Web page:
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Net zero path includes natural resource industries: Wilkinson

Net zero includes resources

Anyone paying attention to Europe’s energy transition and current energy crisis may draw a sigh of relief from the assurances given Wednesday by Canada’s new Natural Resources Minister, Jonathan Wilkinson, during a keynote address at the BC Natural Resources Forum.

Canada, he said, will not follow the same path European countries have taken in their own energy transition, which has recently contributed to a full-blown energy crisis.

Canada’s wealth of natural resources, abundant hydro-electricity and clean-tech know-how will allow it to plot a “uniquely Canadian” approach on the road to net zero – a course that recently earned the praise from the chief of the International Energy Agency (IEA).

“What is an appropriate pathway for the United Kingdom or Germany is almost certainly not the appropriate pathway for Canada,” Wilkinson said.

Moreover, the energy transition will happen in different ways region by region, he said, depending on each region’s strengths and natural resources.

Whereas Alberta and Saskatchewan may harness their natural gas to produce blue hydrogen, using carbon capture and storage, Quebec is more likely to make green hydrogen from its abundant water and hydro power, for example.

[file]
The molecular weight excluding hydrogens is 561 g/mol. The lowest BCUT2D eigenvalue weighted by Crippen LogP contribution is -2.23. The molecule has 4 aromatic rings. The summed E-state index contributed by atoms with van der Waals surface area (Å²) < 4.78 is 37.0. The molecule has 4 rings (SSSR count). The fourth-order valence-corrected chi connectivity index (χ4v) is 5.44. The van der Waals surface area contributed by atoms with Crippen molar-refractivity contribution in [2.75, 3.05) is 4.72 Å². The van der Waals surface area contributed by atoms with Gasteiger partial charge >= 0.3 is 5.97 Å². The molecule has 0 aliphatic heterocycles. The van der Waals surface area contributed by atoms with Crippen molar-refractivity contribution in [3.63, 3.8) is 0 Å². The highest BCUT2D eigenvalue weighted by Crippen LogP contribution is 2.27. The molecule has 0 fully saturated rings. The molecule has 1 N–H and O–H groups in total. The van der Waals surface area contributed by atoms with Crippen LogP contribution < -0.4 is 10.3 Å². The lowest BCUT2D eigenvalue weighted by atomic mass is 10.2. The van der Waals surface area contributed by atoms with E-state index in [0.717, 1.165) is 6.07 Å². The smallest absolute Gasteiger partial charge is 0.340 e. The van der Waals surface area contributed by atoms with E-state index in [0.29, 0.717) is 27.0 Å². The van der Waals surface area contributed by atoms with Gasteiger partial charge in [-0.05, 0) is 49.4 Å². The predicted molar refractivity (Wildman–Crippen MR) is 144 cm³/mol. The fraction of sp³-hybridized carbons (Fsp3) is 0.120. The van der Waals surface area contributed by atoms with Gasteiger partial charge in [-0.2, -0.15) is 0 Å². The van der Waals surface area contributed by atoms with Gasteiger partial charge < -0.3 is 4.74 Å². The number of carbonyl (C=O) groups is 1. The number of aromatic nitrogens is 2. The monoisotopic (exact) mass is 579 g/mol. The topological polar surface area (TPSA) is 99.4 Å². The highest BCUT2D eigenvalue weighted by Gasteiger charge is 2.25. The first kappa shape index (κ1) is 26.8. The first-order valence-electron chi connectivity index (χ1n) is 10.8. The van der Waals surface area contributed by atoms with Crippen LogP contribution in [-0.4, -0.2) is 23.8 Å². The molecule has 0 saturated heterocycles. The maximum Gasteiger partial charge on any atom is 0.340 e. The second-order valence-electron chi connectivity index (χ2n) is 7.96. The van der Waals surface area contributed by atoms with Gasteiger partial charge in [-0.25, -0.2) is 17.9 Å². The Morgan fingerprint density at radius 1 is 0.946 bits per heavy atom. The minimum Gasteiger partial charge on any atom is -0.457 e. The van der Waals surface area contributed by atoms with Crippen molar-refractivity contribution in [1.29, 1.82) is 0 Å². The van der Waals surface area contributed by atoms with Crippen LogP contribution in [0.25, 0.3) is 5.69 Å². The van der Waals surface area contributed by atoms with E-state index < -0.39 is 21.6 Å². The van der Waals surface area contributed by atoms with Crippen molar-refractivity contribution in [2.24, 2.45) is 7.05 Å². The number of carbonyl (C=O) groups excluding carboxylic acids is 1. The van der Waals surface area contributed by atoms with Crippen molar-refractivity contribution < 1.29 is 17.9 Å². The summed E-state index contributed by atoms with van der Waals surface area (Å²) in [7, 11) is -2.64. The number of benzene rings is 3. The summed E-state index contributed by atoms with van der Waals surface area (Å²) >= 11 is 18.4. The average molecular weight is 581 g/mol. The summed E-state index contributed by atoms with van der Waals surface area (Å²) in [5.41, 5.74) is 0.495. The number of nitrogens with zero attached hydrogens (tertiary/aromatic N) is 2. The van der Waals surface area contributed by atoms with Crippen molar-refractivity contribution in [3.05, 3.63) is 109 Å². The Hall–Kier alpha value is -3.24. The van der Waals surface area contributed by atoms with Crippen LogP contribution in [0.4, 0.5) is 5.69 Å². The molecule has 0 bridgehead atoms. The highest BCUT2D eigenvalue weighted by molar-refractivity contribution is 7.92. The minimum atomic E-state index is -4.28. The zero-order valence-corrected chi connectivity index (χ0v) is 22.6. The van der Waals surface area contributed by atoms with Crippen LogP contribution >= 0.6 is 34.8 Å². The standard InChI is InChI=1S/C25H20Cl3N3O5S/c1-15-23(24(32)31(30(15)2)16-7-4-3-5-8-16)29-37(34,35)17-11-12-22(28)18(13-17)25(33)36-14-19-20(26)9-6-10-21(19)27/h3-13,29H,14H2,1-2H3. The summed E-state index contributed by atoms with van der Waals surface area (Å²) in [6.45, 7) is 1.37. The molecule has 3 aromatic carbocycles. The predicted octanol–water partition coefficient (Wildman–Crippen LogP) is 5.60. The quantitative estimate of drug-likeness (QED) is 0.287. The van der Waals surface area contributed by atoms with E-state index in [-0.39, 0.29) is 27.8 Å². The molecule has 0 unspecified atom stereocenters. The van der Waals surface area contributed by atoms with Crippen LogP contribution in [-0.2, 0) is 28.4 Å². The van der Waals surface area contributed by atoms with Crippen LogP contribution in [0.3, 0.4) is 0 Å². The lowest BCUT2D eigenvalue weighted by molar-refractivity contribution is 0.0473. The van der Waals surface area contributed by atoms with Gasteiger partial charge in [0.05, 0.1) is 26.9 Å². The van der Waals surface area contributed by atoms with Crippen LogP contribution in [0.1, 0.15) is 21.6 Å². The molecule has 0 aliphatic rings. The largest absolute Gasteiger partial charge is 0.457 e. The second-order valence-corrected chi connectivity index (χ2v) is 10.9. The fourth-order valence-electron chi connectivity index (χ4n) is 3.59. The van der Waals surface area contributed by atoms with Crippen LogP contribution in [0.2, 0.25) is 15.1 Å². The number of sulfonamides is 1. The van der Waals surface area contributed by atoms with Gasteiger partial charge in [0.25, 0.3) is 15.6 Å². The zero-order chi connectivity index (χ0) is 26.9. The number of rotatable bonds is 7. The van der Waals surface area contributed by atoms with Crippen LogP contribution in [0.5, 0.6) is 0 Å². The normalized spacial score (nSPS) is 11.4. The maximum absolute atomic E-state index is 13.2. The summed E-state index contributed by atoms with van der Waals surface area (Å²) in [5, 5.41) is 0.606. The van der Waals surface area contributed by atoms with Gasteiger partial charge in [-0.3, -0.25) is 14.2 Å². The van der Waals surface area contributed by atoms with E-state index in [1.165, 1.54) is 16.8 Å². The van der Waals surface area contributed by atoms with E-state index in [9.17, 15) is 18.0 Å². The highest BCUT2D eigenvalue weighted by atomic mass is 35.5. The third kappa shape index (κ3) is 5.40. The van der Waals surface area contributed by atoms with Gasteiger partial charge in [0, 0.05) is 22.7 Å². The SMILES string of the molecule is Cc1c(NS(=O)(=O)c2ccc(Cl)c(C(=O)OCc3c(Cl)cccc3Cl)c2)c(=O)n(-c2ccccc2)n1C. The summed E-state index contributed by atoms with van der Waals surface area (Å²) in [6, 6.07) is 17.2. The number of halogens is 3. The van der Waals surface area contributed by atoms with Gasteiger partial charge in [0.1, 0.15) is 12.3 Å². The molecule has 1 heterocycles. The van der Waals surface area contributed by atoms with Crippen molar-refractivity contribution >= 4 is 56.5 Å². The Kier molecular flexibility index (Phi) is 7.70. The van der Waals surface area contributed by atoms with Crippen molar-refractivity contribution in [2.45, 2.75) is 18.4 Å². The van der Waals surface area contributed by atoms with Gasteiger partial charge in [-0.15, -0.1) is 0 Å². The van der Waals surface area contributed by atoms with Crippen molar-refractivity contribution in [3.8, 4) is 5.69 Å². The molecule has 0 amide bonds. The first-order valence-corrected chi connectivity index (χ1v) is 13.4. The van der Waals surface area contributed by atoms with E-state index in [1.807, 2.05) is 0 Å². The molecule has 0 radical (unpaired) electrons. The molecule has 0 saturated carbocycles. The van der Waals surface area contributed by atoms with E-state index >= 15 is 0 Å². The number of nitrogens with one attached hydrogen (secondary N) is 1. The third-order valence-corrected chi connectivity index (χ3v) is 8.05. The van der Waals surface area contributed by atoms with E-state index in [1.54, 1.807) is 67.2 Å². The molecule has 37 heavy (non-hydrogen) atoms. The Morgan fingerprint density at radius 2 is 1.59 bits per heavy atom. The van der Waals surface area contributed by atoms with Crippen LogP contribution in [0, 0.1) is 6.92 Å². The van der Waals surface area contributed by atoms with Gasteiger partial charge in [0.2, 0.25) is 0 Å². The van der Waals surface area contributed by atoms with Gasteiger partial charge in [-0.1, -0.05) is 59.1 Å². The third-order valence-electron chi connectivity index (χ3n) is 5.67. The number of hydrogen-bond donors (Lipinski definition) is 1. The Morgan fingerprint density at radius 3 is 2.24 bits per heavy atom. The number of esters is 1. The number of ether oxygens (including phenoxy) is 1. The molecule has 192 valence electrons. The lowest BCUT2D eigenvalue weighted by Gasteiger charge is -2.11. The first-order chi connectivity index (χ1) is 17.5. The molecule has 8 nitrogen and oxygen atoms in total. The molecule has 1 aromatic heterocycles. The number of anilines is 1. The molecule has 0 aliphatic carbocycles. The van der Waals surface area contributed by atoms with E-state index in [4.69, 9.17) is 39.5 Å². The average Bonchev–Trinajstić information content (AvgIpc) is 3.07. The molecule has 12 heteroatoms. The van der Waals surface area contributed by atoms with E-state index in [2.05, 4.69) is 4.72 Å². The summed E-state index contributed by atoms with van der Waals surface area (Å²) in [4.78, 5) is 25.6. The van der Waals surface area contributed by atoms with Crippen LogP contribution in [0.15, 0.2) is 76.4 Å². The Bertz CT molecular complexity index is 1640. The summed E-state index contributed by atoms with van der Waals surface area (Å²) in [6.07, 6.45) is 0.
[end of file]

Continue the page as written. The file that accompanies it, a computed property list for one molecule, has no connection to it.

Carbon capture and storage (CCS) will also necessarily play a significant role in Alberta, which faces the biggest challenge in reducing greenhouse gas emissions -- owing to the fact its oil and gas sector accounts for 26% of Canada’s emissions – while continuing to have an oil and gas industry.

“We see it as an important component,” Wilkinson said of CCS. “It is not a silver bullet. Carbon capture and sequestration is not a climate plan. Anybody who tells you it is wrong, but it is an important component of a climate plan that seeks to reduce and promote economic opportunity across all sectors of the economy.”

The Trudeau government’s climate action strategies – notably carbon taxes – and “just transition” plans have been viewed in Alberta and Saskatchewan as job-killing green dogma that threatens livelihoods.

Professing a dislike for the term “just transition,” Wilkinson said the energy transition should not be viewed as one that replaces high-paying roughneck work with lower paying green jobs or threatens Canada’s resource industries.

“Historically, Canada's natural resource sectors have played a major role in Canada's economic success and its prosperity,” he said.

“These industries have been, and continue to be, extremely important to our economy. They support a significant chunk of economic activity and they employ many, many thousands of Canadians.

“I believe that natural resources will continue to be of central importance in driving growth and prosperity for Canada.

“There are those who believe that there is an inescapable tension between natural resource development and climate action -- that what's good for one is inevitably bad for the other. My key takeaway for you today is that, not only is that not true, the opposite is true.